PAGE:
[We continue to welcome #BLM and BIPOC guest posts. We pay $150 for accepted posts. 1000 words ballpark; profanity welcome. Art/poetry also welcome. Please send a draft or query/pitch to Karen at email@example.com]
Bio from the author: The writer is a woman of color and contingent faculty at a research institution.
In addition to completing coursework, preparing for qualifying exams, teaching, composing a prospectus and the dissertation, I spent nearly seven years in my Ph.D. program justifying my presence in medieval studies. My interest in medieval literature was often a surprise to faculty members and graduate students I encountered at department functions and conferences: How did you end up in medieval studies? What brings you to this talk? I didn’t expect to see you here! Gradually, I realized that those questions were not so much about what drew me to the field, but more about why I was not studying something else. The repetition of those interactions signaled that I did not belong; this was not my place.
At first, I attributed the alienation I experienced to my own failure. Maybe I didn’t attend enough department and graduate student events, didn’t know enough about the field to begin with, didn’t talk about my research enough or when I did, maybe I did not do it well. Although, at the start of the Ph.D. program, I was already attending conferences and working on an essay for publication. In fact, I helped one fellow graduate student, well-known within the program, white and male, to apply to his first conference. That graduate student would later go on to refer to me as the “token medievalist.” When I accepted a teaching position at another university after completing my Ph.D., I saw it as an opportunity to correct the mistakes I might have made in graduate school, to be better at my research, and to feel part of a scholarly community. Despite a demanding teaching load and service commitments, I attended more lectures, lunch talks, and conferences in the first year than I ever did in graduate school. But for as visible as I tried to make myself, no one was interested in talking to me about my scholarship. They were either too busy or dismissive of my work. They were however, very interested in hearing about my experience of teaching issues around race. There was an immediate presumption that I was an expert on theories of race and difference, but no willingness to hear from me on other aspects of medieval literature and culture.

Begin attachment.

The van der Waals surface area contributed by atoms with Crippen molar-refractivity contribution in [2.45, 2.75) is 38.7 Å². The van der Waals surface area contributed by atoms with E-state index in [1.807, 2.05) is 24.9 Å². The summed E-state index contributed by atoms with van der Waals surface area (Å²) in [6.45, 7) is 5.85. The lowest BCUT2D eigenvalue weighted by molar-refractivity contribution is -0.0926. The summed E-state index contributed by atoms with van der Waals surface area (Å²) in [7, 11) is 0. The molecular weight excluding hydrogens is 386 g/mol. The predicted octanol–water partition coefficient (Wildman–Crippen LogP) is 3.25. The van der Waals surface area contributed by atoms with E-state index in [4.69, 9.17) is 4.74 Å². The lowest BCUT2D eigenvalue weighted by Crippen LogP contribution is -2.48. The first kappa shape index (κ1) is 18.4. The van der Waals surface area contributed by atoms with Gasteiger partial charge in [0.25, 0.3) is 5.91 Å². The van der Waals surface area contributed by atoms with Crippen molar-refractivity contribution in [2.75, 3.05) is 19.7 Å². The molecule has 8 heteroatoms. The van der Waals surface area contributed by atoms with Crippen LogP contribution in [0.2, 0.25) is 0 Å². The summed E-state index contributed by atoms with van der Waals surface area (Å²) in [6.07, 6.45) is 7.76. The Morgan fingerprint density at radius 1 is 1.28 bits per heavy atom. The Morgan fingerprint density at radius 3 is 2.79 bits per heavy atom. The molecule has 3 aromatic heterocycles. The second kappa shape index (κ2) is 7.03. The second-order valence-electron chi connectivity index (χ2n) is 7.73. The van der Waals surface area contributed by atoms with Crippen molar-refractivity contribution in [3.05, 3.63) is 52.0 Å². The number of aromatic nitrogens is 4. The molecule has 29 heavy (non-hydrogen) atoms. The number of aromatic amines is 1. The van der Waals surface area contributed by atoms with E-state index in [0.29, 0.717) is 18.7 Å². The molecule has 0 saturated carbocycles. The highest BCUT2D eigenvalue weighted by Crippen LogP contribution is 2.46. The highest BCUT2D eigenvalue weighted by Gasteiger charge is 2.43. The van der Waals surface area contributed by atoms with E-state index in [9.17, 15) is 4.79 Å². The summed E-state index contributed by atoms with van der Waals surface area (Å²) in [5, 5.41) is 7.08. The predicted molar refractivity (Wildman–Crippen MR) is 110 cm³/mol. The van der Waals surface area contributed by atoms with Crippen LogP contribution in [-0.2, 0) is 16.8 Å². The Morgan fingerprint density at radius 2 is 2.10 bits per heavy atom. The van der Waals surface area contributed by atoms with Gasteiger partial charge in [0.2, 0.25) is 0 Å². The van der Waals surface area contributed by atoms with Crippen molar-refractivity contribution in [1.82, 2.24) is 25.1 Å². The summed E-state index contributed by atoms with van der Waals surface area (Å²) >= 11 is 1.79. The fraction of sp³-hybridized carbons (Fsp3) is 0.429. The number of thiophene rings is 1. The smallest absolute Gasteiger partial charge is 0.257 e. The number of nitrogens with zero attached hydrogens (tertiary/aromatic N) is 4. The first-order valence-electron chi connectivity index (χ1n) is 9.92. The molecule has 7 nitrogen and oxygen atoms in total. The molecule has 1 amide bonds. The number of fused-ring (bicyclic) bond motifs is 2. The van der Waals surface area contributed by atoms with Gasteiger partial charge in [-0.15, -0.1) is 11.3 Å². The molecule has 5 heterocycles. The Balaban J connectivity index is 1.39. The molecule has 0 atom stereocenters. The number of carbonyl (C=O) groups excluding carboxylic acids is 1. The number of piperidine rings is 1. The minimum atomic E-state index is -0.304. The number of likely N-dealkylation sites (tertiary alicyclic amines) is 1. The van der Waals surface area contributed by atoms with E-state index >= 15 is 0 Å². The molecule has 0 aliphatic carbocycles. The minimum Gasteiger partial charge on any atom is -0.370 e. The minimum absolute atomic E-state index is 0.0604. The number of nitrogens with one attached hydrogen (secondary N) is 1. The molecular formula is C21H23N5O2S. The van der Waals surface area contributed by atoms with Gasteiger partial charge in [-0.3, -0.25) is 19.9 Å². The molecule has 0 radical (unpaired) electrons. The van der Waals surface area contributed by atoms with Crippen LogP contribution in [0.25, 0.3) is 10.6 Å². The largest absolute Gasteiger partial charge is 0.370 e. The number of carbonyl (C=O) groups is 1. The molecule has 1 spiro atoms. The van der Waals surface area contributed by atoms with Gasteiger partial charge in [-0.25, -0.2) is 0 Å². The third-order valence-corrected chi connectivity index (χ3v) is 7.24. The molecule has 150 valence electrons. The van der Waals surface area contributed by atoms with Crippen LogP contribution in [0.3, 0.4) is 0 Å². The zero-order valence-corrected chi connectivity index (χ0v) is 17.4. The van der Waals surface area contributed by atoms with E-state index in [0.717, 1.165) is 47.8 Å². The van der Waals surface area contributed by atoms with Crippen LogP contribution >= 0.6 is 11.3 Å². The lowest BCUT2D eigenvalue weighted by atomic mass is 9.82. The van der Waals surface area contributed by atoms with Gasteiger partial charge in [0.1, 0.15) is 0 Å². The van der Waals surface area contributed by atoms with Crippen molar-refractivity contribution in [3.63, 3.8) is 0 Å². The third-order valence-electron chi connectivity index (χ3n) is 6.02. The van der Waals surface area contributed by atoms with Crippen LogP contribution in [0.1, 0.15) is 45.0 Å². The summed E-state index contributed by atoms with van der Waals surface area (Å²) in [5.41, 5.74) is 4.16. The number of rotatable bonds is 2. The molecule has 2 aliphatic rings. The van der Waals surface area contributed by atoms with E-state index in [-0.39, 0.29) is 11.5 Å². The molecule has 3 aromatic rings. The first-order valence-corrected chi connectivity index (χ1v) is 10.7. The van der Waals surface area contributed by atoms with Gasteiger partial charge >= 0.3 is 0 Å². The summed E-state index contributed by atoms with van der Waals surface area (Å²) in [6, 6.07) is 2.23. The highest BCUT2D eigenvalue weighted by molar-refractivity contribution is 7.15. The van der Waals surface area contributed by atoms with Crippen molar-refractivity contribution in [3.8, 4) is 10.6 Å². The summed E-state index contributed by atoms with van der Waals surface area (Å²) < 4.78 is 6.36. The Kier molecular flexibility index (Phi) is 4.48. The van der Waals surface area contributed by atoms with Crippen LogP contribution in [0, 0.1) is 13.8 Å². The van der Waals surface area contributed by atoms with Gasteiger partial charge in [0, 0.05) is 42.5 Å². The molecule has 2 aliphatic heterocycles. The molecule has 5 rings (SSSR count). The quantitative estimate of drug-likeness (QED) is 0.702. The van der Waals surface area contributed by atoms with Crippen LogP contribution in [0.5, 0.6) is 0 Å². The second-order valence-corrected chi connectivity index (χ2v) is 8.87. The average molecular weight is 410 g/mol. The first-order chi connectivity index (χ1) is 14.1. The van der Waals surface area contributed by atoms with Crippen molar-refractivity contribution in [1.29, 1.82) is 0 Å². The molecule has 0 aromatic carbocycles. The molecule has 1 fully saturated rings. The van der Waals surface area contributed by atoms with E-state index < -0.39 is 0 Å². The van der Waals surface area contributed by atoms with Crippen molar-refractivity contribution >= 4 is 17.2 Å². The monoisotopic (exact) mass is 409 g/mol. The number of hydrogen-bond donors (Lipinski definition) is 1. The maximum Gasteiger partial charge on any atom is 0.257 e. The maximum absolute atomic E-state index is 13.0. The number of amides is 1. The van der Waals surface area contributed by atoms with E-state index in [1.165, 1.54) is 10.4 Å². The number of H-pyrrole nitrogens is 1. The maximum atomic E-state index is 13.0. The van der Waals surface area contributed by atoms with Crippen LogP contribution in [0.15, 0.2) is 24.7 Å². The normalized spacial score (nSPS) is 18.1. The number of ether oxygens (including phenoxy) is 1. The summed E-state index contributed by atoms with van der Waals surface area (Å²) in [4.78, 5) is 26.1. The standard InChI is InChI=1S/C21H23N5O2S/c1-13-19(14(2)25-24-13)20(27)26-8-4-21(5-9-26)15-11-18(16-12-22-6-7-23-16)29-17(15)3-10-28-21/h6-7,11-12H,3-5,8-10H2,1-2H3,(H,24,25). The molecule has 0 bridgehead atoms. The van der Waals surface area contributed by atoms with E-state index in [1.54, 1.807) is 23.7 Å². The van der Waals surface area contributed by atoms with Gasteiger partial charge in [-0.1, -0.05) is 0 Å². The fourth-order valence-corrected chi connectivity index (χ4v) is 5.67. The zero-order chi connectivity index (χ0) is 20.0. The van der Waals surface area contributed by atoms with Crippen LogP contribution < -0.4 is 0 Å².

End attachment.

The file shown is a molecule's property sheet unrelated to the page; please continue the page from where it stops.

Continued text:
The field’s resistance to engaging critical theories of race and its open hostility towards medievalists of color is well-known and has been the subject of recent controversies. A typical response is to attribute these hostilities to white supremacists who misappropriate medieval iconography and are clueless about the diversity of the Middle Ages. That is partly true, but a rush to defend the period rather than to interrogate the whiteness of the field allows medievalists to avoid addressing the field’s complicity in exclusionary practices, the marginalization of medievalists of color as well as the work that they do, which is sometimes— but not always— on theories of race. It is the proverbial rafter in the eye. In the wake of George Floyd’s murder and protests against police brutality, universities and graduate programs affirm the need to address anti-blackness and racism within the academy. But the solution is not simply to invite a few leading scholars on race to share their research, adding a couple writers of color to the syllabus, or worse, emailing the one person of color in the department for resources on race. Because more than signaling indifference to issues that should concern all of us—if we are truly committed to ideals of inclusion, equity, and access— those gestures reveal that BIPOC (Black, Indigenous, and People of Color) scholars only get to enter the field to do the work that white scholars would prefer not to do themselves. This is not to underestimate the significance and urgency of work on race, but if the only time that departments seek to include “other” voices is in these moments of historical crisis, they underscore the temporariness of the presence of people of color within their departments and in the academy. It says that you’re willing to grant a temporary resident alien visa perhaps, but we are not expected to feel quite at home.